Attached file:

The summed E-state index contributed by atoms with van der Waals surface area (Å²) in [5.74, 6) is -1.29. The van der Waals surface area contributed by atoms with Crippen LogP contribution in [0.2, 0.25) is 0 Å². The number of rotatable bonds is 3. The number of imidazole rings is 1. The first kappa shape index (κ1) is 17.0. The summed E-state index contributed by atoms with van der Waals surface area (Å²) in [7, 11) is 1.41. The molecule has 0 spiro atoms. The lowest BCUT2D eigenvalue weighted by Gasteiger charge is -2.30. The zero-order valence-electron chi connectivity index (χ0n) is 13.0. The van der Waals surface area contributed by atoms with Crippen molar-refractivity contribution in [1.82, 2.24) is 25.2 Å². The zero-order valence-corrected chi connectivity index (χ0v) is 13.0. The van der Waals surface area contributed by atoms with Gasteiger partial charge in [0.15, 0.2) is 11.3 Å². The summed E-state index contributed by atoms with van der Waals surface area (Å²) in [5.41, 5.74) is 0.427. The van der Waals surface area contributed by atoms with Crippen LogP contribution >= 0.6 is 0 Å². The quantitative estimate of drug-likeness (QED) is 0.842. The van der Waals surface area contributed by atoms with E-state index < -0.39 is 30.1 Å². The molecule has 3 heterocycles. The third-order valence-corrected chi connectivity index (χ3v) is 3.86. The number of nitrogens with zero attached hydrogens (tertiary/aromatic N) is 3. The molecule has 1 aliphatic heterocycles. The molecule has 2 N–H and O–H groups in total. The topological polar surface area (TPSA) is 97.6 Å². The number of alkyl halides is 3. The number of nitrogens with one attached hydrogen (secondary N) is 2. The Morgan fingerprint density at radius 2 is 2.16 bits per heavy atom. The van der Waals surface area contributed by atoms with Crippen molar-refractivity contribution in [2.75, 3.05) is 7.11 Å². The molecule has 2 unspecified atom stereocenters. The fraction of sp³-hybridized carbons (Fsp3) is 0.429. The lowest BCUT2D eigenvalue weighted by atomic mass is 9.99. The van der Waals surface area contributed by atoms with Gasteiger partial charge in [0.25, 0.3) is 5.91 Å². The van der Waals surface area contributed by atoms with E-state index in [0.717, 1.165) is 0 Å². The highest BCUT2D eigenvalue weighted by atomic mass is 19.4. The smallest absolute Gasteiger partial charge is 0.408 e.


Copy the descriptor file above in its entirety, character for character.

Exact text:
The summed E-state index contributed by atoms with van der Waals surface area (Å²) in [5.74, 6) is -1.29. The van der Waals surface area contributed by atoms with Crippen LogP contribution in [0.2, 0.25) is 0 Å². The number of rotatable bonds is 3. The number of imidazole rings is 1. The first kappa shape index (κ1) is 17.0. The summed E-state index contributed by atoms with van der Waals surface area (Å²) in [7, 11) is 1.41. The molecule has 0 spiro atoms. The lowest BCUT2D eigenvalue weighted by Gasteiger charge is -2.30. The zero-order valence-electron chi connectivity index (χ0n) is 13.0. The van der Waals surface area contributed by atoms with Crippen molar-refractivity contribution in [1.82, 2.24) is 25.2 Å². The zero-order valence-corrected chi connectivity index (χ0v) is 13.0. The van der Waals surface area contributed by atoms with Gasteiger partial charge in [0.15, 0.2) is 11.3 Å². The summed E-state index contributed by atoms with van der Waals surface area (Å²) in [5.41, 5.74) is 0.427. The van der Waals surface area contributed by atoms with Crippen LogP contribution >= 0.6 is 0 Å². The quantitative estimate of drug-likeness (QED) is 0.842. The van der Waals surface area contributed by atoms with E-state index < -0.39 is 30.1 Å². The molecule has 3 heterocycles. The third-order valence-corrected chi connectivity index (χ3v) is 3.86. The number of nitrogens with zero attached hydrogens (tertiary/aromatic N) is 3. The molecule has 1 aliphatic heterocycles. The molecule has 2 N–H and O–H groups in total. The topological polar surface area (TPSA) is 97.6 Å². The number of alkyl halides is 3. The number of nitrogens with one attached hydrogen (secondary N) is 2. The Morgan fingerprint density at radius 2 is 2.16 bits per heavy atom. The van der Waals surface area contributed by atoms with Crippen molar-refractivity contribution in [2.75, 3.05) is 7.11 Å². The molecule has 2 unspecified atom stereocenters. The fraction of sp³-hybridized carbons (Fsp3) is 0.429. The lowest BCUT2D eigenvalue weighted by atomic mass is 9.99. The van der Waals surface area contributed by atoms with Gasteiger partial charge in [0.25, 0.3) is 5.91 Å². The van der Waals surface area contributed by atoms with E-state index in [0.717, 1.165) is 0 Å². The highest BCUT2D eigenvalue weighted by atomic mass is 19.4. The smallest absolute Gasteiger partial charge is 0.408 e.